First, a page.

Friday, September 24, 2010
One day on the train, I overheard a child next to me having a
conversation with his mother. He said to her, "oka -
(Mom, let's do "shiritori"!) and, I wondered, "What?
'shiri (one's back side) and tori (take).' Butt-grabbing!?"
As I was trying to guess what this meant, the child said, "usagi
(rabbit)." Then, the mother said, "gi...ginkou (bank)." Then, the child
said, "uchi (house)," and the mother said, "chi...chi... chizu (map),"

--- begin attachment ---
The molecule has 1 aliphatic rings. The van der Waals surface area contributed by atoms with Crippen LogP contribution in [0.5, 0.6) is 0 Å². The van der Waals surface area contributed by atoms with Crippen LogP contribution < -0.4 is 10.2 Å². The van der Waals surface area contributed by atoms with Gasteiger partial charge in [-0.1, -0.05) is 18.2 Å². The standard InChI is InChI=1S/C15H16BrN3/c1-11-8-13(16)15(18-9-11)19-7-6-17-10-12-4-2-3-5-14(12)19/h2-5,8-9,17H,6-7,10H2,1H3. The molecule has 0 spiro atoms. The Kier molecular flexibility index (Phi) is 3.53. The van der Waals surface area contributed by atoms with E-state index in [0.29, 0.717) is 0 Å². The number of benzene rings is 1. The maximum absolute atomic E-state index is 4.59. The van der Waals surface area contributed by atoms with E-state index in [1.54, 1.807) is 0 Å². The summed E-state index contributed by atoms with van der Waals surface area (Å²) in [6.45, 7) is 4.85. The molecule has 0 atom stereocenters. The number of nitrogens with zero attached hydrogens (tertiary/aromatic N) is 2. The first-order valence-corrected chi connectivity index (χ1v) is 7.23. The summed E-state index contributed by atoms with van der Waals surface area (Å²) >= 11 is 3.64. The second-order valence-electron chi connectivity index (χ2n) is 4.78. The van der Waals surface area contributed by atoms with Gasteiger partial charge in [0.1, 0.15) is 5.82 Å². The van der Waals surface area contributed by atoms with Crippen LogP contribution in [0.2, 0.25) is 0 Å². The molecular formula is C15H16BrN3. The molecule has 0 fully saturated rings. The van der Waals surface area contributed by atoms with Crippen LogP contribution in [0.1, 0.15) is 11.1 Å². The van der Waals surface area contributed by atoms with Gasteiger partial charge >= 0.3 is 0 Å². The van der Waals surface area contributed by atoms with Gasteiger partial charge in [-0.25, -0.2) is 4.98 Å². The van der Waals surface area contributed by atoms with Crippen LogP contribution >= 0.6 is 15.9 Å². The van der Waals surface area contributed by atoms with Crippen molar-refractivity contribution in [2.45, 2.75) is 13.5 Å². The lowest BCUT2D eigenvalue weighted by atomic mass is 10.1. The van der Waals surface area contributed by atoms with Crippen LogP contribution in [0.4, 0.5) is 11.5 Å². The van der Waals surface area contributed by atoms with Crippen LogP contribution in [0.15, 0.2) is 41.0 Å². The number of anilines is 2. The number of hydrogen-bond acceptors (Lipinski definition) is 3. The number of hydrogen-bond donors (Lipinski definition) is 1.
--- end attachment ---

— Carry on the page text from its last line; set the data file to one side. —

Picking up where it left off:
and so on. They kept doing it until
the train stopped at the next
station. I wondered what they were doing.
shiritori is a Japanese word game in which players
must say a word beginning with the last sound of the
previous word, for example, "u-sa-gi → gi-n-ko-u → uchi
→ chi-zu...." The first player to say a word ending
with "N" loses the game. For example, "su-i-ka
(watermelon) → ka-gi (key) → ki-ri-n (giraffe)."
(In the first example, ginko - is pronounced ginkou in
Japanese. Therefore, the last syllable is "u.")